Growing crops, even on fertile soil, is a daunting task. The yield is often not in line with expectations and even with the best inputs, a farmer cannot be certain she will get the yield she expects.
This is the scenario throughout the country, despite the several-so called communication hubs and the technology/knowledge sharing through social media, which the agriculture department claims is being carried out to help farmers get a good harvest.
If this is the case for fertile land tracts, ones with good irrigation facilities, what about those in which the soil salinity is high, like the land in coastal Tamil Nadu where the soil nature has turned highly saline due to the 2004 tsunami?
After the tsunami in 2004, several NGOs were involved in relief and rehabilitation works. But several of these were working on sanitation, creating new toilet facilities, providing food, reconstruction of homes for those displaced and so on. In the area of agriculture, however, practically nothing remarkable was being done since the entire nature of soil – even in the most fertile areas – was damaged due to seawater and slush deposits.
It was during this time that an NGO called Kudumbam in Trichy, Tamil Nadu, actively began organising several training programmes and demonstrations on organic agriculture for farmers through its field schools.
Singonodai, a small village in Nagapattinam district, which is home to about 80 farming families, is one of the villages where these programmes were successfully implemented.
As a first step, a loan was provided to farmers to help them buy livestock for producing bio inputs using cow urine and cow dung and to ensure supplementary income through milk.
Baskaran, a young farmer, owns a very small patch of land of two acres. He grows groundnut in 1.5 acres and cultivates different kinds of vegetables like snake gourds, bitter gourds and seasonal vegetables on the rest of the land.
For the last ten years, he has been cultivating the entire area using organic methods and has inspired around 15 farmers in his village to do the same.
He has three native cows primarily for making farmyard manure using their dung and urine. About 50% of his farm manure needs are met by this and the remaining he purchases from the local market.
He has dug small farm ponds for storing rainwater. As it is the tail end area of the Cauvery river and close to the coastal area, the surface gets percolated with water easily. The size of the cultivable land area is also designed in such a way based on the availability of water. The crops are irrigated through micro-irrigation, thus minimising evaporation.
“Mr Baskaran spends Rs 30,000 for groundnut crop cultivation and gets a net income of Rs 40,000 per acre. For snake gourd, he spends Rs 20,000 and gets the net income of Rs 30,000. Similarly, for bitter gourd, he spends Rs 10,000 and gets a net income of Rs 10,000 per acre. For cucumber, his expenditure is Rs 20,000 and net income is Rs 30,000,” says Suresh Khanna, programme coordinator for the NGO.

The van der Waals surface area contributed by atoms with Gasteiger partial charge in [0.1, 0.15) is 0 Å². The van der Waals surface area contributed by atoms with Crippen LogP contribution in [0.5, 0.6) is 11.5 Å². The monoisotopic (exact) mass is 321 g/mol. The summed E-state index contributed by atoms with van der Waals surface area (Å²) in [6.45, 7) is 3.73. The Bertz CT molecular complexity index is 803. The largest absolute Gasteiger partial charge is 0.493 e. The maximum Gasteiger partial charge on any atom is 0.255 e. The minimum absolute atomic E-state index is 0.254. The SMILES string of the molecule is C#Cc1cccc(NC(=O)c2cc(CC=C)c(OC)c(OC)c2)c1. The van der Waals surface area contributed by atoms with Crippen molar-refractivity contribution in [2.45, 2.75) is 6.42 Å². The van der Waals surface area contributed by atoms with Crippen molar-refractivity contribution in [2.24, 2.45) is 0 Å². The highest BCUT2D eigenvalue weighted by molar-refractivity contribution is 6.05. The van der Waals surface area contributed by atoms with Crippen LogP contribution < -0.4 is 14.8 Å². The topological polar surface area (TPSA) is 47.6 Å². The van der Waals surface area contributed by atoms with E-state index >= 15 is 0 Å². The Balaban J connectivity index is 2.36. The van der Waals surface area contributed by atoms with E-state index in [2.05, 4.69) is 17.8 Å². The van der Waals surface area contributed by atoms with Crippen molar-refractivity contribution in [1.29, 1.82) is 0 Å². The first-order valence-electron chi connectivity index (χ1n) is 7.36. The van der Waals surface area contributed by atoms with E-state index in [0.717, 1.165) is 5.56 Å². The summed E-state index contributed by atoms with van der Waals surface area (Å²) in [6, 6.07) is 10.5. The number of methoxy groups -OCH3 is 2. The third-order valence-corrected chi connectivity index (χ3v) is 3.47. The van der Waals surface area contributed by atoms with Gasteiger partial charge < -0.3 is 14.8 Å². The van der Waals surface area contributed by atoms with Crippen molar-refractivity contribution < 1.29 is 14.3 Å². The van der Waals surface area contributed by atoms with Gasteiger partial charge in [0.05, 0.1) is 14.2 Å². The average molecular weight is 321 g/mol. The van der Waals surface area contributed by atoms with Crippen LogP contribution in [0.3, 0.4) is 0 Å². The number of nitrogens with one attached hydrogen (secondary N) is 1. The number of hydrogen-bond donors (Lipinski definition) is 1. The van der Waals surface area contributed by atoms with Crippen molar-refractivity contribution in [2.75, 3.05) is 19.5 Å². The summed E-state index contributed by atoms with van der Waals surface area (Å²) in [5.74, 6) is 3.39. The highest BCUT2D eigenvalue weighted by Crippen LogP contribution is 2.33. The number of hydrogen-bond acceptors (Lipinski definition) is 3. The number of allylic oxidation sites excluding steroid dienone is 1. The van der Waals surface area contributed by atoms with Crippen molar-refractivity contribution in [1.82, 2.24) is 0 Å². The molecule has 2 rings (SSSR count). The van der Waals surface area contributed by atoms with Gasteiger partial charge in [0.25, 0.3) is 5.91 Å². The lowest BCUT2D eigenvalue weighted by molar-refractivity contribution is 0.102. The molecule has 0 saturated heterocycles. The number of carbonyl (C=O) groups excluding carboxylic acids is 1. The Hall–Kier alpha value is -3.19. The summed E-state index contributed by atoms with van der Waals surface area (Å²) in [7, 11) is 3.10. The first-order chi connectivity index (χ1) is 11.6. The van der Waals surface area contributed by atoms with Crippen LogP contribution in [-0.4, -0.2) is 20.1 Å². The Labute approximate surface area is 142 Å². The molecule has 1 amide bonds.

The farmer sells his vegetables at the local market
“In the case of vegetables, my initial investments was much similar to other farmers as we had to erect stone poles for the cultivation of different gourds and every season, it needed to be repaired. However, I saved Rs 5,000 per acre as I use 50% of the farmyard manure from my own cattle for basal fertiliser. I have been able to reduce Rs 3,000 per acre by using bio pest repellent mixtures instead of buying chemical fertilisers from the shops,” says Baskaran.
In organic agriculture, integrating livestock with the crop is a basic requirement for any farmer. The dung and urine are the basic ingredients for any bio input, thereby reducing the expense of buying the same from the market.
“If you carefully observe the pattern of farmer’s suicides you can see it is largely because they are dependent on chemical fertilizers and grow crops which are not suitable to their soil. In doing so, they take more loans and get caught in the debt trap and ultimately face a blank wall when their crops fail,” Baskaran says.
Organic farming definitely reduces expense to about 60%. At the same time, if the family is also involved in the farming operations then there is no question of added expense as all the labour, inputs are available on the farm itself.
In many instances of farmers using methods of organic agriculture, we see that they also employ one or several farm hands, adding to the salary needs. In such cases, the possibility of success of this methodology is only about 75%.
He also emphasises that for organic agriculture, native cows are best suited since the maintenance cost is minimal. “The dung and urine of native cows are valuable assets for making bio inputs. They are sturdy and resistant to a number of diseases. Never rear native cows only for milk. Because the yield will be less, say two to 2.5 litres a day, but they compensate more in helping us making the required inputs.”
For more details, contact Baskaran at 9943472191.